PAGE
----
fire bit DIY how to build make your own

Grab one stone, set it in place and tap it with a rubber mallet, use a small level to make sure it’s,  well… level !  Then place another stone tightly next to that, and once again using a rubber mallet stamp it gently into the gravel dust, make sure it’s level and repeat another 15 times until first layer of circle is complete (17 stones per circle layer).  If you have the occasional stone that is not level you should only have to add or remove a little gravel dust underneath it, remember to stamp it to set it in place before you continue.

fire pit how to make DIY

building fire pit

Hooray! You’re done with the hardest part, now it’s time to finish this bad boy!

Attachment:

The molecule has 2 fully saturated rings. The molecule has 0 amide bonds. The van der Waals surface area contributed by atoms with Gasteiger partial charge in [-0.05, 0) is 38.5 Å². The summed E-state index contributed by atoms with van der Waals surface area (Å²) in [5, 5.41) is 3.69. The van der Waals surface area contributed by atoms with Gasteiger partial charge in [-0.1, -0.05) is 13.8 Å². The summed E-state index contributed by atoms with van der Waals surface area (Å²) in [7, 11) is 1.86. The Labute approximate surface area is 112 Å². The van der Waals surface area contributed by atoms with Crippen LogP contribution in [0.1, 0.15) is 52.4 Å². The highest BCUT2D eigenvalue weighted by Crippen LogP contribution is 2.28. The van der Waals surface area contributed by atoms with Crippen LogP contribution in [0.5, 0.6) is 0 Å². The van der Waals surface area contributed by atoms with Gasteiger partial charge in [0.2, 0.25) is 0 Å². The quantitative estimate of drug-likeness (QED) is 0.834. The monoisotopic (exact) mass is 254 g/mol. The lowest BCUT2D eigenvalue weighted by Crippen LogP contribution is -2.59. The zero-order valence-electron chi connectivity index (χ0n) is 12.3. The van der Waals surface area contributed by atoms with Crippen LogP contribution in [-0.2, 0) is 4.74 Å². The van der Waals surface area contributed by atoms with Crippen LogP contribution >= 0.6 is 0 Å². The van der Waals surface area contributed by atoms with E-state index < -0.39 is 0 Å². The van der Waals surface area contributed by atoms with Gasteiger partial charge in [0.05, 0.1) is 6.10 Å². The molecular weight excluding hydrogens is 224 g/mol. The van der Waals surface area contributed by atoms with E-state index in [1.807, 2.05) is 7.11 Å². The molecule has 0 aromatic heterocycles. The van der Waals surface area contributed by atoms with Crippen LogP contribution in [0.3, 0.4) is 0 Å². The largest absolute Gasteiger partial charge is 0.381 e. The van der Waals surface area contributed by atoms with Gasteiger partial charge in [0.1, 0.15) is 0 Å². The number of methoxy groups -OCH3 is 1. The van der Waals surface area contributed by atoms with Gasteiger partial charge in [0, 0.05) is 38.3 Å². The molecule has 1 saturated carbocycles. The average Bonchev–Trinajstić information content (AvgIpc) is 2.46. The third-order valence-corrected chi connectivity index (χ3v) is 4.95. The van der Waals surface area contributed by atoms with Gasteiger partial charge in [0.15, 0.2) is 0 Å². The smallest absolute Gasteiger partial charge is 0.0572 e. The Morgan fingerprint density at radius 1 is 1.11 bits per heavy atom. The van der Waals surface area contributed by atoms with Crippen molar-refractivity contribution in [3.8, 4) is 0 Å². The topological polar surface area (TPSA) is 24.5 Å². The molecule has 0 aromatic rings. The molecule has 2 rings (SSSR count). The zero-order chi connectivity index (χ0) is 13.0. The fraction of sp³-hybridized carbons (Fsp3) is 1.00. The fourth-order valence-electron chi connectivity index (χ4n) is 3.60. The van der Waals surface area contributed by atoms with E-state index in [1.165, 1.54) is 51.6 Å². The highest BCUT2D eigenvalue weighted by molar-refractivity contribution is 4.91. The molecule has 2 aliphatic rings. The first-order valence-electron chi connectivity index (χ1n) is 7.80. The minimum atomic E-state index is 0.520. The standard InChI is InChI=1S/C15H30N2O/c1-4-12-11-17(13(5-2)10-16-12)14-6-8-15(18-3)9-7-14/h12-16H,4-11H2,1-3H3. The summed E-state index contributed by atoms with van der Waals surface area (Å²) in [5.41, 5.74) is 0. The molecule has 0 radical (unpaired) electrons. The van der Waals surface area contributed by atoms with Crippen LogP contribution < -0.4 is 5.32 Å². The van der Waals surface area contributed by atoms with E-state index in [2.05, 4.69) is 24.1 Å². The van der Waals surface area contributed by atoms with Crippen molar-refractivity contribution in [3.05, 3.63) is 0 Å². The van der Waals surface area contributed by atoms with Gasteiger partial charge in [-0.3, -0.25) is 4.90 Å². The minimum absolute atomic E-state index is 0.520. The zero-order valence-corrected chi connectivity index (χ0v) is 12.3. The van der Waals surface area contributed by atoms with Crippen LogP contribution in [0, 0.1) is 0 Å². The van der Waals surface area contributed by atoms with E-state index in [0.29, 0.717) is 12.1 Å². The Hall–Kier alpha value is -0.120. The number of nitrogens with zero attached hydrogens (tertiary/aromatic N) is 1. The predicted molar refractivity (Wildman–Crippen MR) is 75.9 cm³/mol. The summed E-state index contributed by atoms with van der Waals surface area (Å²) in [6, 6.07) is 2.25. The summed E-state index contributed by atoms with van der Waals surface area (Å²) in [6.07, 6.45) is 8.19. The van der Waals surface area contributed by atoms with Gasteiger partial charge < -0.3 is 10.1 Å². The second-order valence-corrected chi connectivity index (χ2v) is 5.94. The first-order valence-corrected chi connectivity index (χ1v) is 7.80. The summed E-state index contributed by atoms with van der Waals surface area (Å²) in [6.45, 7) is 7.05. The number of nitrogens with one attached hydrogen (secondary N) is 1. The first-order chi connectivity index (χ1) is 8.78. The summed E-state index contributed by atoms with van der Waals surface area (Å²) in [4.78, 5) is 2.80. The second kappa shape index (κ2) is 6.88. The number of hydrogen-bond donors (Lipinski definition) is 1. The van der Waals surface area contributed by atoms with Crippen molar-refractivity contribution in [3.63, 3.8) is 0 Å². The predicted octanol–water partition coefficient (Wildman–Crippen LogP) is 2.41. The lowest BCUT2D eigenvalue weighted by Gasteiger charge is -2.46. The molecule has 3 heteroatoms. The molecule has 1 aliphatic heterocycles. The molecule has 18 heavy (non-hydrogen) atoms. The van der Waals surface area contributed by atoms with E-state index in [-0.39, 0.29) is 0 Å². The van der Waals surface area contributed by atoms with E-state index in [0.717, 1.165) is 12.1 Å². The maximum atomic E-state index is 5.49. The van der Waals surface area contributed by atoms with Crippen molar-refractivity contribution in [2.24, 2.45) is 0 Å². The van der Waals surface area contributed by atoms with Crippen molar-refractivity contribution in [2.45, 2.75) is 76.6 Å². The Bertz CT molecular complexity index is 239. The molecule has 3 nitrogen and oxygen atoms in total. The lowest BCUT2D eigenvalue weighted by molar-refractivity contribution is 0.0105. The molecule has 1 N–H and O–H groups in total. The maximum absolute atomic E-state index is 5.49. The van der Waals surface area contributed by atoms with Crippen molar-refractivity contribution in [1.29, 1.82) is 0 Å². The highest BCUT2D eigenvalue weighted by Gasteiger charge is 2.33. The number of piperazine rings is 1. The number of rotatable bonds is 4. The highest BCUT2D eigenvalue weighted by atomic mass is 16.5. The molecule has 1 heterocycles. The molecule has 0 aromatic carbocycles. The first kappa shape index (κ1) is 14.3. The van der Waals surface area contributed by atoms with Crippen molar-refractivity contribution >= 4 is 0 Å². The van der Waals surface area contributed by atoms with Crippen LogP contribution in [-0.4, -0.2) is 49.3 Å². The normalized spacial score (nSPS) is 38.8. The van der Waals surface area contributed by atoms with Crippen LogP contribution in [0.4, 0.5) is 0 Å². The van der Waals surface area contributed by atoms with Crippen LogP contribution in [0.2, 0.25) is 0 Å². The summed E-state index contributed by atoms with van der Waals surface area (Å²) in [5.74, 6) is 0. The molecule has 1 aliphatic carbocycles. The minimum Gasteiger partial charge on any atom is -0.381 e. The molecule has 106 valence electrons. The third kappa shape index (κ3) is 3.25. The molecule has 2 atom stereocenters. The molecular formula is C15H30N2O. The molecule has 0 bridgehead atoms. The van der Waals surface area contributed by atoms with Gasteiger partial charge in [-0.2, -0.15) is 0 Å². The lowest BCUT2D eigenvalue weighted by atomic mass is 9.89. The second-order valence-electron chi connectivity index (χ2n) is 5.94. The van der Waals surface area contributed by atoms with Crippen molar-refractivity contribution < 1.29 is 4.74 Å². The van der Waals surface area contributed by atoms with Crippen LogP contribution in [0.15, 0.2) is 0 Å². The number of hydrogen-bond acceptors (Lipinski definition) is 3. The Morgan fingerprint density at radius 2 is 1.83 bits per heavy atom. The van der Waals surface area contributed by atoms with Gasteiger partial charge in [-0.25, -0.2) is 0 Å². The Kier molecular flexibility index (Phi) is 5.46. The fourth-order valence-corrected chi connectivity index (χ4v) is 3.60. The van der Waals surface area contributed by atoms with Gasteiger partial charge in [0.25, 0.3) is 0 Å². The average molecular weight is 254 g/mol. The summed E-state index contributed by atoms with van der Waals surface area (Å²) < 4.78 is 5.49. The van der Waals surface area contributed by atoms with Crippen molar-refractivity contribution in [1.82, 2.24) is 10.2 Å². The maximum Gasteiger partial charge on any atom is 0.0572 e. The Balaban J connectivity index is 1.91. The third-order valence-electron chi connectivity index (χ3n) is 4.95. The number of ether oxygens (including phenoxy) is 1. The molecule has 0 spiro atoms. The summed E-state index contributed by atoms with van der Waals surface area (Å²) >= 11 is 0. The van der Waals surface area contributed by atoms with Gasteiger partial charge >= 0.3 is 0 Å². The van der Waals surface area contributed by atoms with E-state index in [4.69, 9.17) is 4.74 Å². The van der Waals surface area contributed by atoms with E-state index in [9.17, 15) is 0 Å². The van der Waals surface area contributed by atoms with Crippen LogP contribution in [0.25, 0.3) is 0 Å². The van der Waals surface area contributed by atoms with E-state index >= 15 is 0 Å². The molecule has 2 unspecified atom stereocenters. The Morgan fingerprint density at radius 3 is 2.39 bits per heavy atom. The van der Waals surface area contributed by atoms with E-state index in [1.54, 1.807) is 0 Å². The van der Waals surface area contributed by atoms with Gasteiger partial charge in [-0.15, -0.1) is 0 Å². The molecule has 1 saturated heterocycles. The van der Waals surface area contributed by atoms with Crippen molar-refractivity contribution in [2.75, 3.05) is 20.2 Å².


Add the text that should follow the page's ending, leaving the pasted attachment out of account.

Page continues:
making a firepit

For the second layer you are going to sit each stone centered on the joint of the two stones beneath it (see photo).  Make sure to butt each stone up tightly against the other.  Repeat for the third and fourth layer.  Wooho you’re done …er…maybe.

firepitvent

OK.  I know what you’re thinking: “hey wait a minute, you have a square cut-out hole on the side of your fire pit -how come?“.  You don’t HAVE to do this, however I recommend it because the ‘holes’ are actually air vents and provide air flow and circulation (as you know oxygen helps to feed a fire and keep it from dying out too quickly).